Their voice in the House leadership was Cantor, who also aspired to be speaker and had uneasy relations with Boehner. Publicly, Cantor was insistent that the House would never approve higher taxes. But the White House took his presence now alongside Boehner as a sign that the rift within the GOP had perhaps been patched and that talks could begin again in earnest. “We thought, ‘Okay, this is different,’ ” Daley recalled. “There was a perception from our end that, because Cantor was in the room, the people who blew up the first discussion may be able to be mollified.”
Cantor and Boehner brought their top aides, including Barry Jackson, the speaker’s chief of staff, who had worked in George W. Bush’s White House. When they reached Daley’s office, the Republicans were handed a four-page document that made changes, typed in red, to an offer Boehner had made two days earlier, during a secret meeting at the Capitol.
A lot of red ink, the Republicans thought. But the major elements of a bargain seemed to be falling into place: $1.2 trillion in agency cuts, smaller cost-of-living increases for Social Security recipients, nearly $250 billion in Medicare savings achieved in part by raising the eligibility age. And $800 billion in new taxes.
In Boehner’s offer Friday night, the taxes came with strings attached. The Republicans wanted Obama to give up plans to raise the tax rate paid by the wealthiest Americans, now set at 35 percent. Instead, they wanted that rate to go down. They also wanted to preserve low rates for investment income — one of the biggest perks for the wealthy in the tax code — and establish a blanket exemption from U.S. taxes for corporate profits earned overseas.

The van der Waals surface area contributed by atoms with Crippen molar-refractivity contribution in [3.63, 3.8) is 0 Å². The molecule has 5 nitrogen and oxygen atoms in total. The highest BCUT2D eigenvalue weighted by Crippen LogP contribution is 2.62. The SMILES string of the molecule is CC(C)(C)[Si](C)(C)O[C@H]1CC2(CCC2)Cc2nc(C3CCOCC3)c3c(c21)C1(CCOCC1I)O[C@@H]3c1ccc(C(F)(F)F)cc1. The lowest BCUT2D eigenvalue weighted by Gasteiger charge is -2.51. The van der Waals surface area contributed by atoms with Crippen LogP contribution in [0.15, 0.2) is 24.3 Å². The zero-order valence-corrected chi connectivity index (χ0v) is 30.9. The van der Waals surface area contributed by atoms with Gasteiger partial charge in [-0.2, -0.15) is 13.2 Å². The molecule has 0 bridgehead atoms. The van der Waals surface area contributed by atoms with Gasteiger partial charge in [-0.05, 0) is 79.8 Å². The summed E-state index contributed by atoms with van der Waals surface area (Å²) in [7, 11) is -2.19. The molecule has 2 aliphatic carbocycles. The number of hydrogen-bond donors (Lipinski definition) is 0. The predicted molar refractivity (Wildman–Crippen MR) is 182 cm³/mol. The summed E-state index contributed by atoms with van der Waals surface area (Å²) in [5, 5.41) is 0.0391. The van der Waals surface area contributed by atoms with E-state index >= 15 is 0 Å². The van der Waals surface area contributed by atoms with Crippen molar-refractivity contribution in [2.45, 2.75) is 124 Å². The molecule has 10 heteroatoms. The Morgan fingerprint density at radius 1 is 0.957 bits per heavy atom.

Another key caveat: Much of the $800 billion would have to come from overhauling the tax code — not from higher tax rates. The Republicans believed lower rates and a simpler code would generate new revenue by discouraging cheating and spurring economic growth. If the White House would agree to count that money, the Republican leaders said, then they might have a deal.
That last condition was a problem. For years, Democrats have mocked the Republican argument that tax cuts pay for themselves by boosting the economy, an assertion for which evidence is scant. Many independent budget experts say the effect, if it exists, would be almost impossible to measure and useless in crafting a budget. Fiscal “snake oil,” some Democrats say.